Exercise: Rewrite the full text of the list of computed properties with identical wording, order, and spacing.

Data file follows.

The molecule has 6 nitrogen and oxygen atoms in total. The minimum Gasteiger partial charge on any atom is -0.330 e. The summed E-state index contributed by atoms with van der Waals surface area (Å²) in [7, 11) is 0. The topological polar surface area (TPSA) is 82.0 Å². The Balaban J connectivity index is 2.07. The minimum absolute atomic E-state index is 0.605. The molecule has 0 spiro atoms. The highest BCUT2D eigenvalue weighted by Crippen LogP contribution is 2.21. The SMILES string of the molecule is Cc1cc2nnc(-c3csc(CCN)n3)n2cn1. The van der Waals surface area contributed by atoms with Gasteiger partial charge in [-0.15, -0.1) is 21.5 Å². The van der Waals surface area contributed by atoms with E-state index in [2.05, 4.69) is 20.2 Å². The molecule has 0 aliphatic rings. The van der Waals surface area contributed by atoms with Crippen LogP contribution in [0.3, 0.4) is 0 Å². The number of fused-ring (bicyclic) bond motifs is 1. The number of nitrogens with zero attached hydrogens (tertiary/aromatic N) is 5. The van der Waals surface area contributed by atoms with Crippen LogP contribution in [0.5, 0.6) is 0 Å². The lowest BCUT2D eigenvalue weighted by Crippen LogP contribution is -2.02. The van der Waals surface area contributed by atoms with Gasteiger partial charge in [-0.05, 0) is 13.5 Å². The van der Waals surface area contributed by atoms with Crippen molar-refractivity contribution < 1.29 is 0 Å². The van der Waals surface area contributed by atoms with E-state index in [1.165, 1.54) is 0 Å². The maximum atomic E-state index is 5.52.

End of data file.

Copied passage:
The molecule has 6 nitrogen and oxygen atoms in total. The minimum Gasteiger partial charge on any atom is -0.330 e. The summed E-state index contributed by atoms with van der Waals surface area (Å²) in [7, 11) is 0. The topological polar surface area (TPSA) is 82.0 Å². The Balaban J connectivity index is 2.07. The minimum absolute atomic E-state index is 0.605. The molecule has 0 spiro atoms. The highest BCUT2D eigenvalue weighted by Crippen LogP contribution is 2.21. The SMILES string of the molecule is Cc1cc2nnc(-c3csc(CCN)n3)n2cn1. The van der Waals surface area contributed by atoms with Gasteiger partial charge in [-0.15, -0.1) is 21.5 Å². The van der Waals surface area contributed by atoms with E-state index in [2.05, 4.69) is 20.2 Å². The molecule has 0 aliphatic rings. The van der Waals surface area contributed by atoms with Crippen LogP contribution in [0.3, 0.4) is 0 Å². The number of fused-ring (bicyclic) bond motifs is 1. The number of nitrogens with zero attached hydrogens (tertiary/aromatic N) is 5. The van der Waals surface area contributed by atoms with Crippen LogP contribution in [0.5, 0.6) is 0 Å². The lowest BCUT2D eigenvalue weighted by Crippen LogP contribution is -2.02. The van der Waals surface area contributed by atoms with Gasteiger partial charge in [-0.05, 0) is 13.5 Å². The van der Waals surface area contributed by atoms with Crippen molar-refractivity contribution < 1.29 is 0 Å². The van der Waals surface area contributed by atoms with E-state index in [1.165, 1.54) is 0 Å². The maximum atomic E-state index is 5.52.